Blog News

Middle Grade Strikes Back!

MGSB
Today sees the launch of a really exciting new venture, one I’m thrilled to be a part of. Middle Grade Strikes Back is a new collaborative blog focusing on the best and brightest of books published for the middle grades (roughly 8 – 13 year olds). There’s a fantastic mix of contributors, you can see the list as it stands here.

The site is the brainchild of Darren from The Book Zone (for boys) – he’s done a brilliant job of bringing together so many people passionate about middle grade books.There will be a real mixture of posts including news, reviews, interviews, lists and so many more. These will be from authors, publishers, librarians, bloggers and anyone else who wants to be involved.

I can’t wait to get my first post done, but even more than that I’m excited to see what everyone else will be contributing. There are two posts already:

Here’s to many more!

Book Review

Book Chat: Christmas Fireside Stories.

When I saw lovely Pan MacMillan publicist Natasha tweeting about review copies of Christmas Fireside Stories being available I knew I needed to ask for a copy, it included short stories from some of my mom’s favourite authors. When it arrived I handed it straight over and now, on Christmas Eve, she’s here to share her thoughts about the book.

From the back cover:
imageSnuggle up by the fire with this festive collection of Christmas short stories from six bestselling authors.

Christmas at Briar Farm by Diane Allen
Christmas preparations are in full swing at Briar farm as the Bainbridge family get ready for a traditional 1960s Christmas – with all the trimmings.

Kate’s Miracle by Rita Bradshaw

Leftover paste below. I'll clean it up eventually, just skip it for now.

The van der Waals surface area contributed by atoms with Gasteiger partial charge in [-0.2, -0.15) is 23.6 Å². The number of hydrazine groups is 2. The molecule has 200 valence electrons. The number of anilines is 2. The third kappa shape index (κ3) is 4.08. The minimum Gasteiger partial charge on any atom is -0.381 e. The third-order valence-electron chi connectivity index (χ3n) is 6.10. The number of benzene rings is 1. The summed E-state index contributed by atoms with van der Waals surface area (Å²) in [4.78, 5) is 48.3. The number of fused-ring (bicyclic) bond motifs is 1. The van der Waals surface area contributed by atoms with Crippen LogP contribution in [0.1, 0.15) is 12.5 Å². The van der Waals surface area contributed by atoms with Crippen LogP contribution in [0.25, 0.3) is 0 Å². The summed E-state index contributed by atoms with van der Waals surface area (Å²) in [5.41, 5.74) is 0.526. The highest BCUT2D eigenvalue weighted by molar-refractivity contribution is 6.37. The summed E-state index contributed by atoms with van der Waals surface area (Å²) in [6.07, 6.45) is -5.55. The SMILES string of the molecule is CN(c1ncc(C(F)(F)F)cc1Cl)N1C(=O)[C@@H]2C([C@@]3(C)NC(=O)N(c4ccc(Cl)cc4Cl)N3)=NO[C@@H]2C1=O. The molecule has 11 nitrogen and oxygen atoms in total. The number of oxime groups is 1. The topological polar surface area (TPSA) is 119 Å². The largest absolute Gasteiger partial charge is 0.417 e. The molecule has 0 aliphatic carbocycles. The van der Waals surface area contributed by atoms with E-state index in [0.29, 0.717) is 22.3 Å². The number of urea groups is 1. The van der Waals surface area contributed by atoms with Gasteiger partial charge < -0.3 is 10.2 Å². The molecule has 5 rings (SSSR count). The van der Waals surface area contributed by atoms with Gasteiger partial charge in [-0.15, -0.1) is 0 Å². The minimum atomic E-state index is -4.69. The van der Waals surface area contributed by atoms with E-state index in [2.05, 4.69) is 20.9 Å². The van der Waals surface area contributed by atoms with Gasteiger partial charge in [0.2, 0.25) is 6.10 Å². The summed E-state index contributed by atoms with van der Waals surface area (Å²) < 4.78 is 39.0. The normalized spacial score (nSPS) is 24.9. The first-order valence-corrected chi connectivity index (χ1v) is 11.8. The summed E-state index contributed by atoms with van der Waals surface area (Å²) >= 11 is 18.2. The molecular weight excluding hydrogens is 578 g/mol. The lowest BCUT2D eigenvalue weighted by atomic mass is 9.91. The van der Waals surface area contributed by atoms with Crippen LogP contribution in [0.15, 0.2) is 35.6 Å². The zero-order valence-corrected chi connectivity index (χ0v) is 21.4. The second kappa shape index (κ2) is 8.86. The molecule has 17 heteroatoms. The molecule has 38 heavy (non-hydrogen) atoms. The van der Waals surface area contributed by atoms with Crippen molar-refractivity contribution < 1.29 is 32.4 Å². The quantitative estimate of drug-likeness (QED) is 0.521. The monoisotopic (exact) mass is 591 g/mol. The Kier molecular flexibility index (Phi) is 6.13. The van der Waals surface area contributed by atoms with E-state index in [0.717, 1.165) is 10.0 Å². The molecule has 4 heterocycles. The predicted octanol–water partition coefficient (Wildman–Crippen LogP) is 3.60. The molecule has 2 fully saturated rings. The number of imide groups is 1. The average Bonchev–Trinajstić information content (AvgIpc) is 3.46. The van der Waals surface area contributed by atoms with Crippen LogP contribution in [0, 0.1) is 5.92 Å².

It’s Christmas 1919 in the north of England and things are looking bleak for Kate and her two small children. That is until Kate discovers the strength of friendship and community at Christmas time . . .

The Gift by Margaret Dickinson
Christmas Eve, 1914. A moment of hope unites soldiers on both sides of the trenches as the spirit of Christmas reaches those divided by war, and an act of generosity changes one man’s life forever.

Christmas at Thalstead Halt by Annie Murray
The station master at Thalstead Halt has the unexpected task of sheltering snow bound passengers, in the run up to Christmas 1886. And that’s not the only unexpected occurrence at Thalstead Halt . . .

You’ll Never Know Just How Much I Love You by Pam Weaver
Christmas Eve, 1943. The post office at Goring-on-Sea is up against bitter winter weather but nothing can stop an emergency delivery, or the power of true love at Christmas time.

A Wounded Christmas by Mary Wood
Can friendship, humour and a Boxing Day party help to ease the heartaches of 1942? A heart-warming story featuring characters from the saga novel Proud of You.

This collection includes delicious Christmas recipes recommended by the authors.

Did you enjoy the book?
Yes I really enjoyed the stories, they covered a range of times and settings but they all shared a similar theme of that Christmas spirit. In between the stories each author has written a personal piece about Christmas, I found those really interesting to read.

Can you pick a favourite story from the six?
Christmas at Briar Farm because there was so much of it that reminded me of my own childhood Christmases. Lots of the things that happened brought back memories and I really related to the characters.

You mentioned when you finished reading that you were slightly disappointed with the book itself, can you explain why?
Only that I thought the stories and then the recipes were going to take up the whole book, instead it finished partway through and then had samples of the authors’ other books. A couple of them were extracts from books I’ve already read. It didn’t spoil my enjoyment of the Christmas stories, I was just expecting them to be a little longer.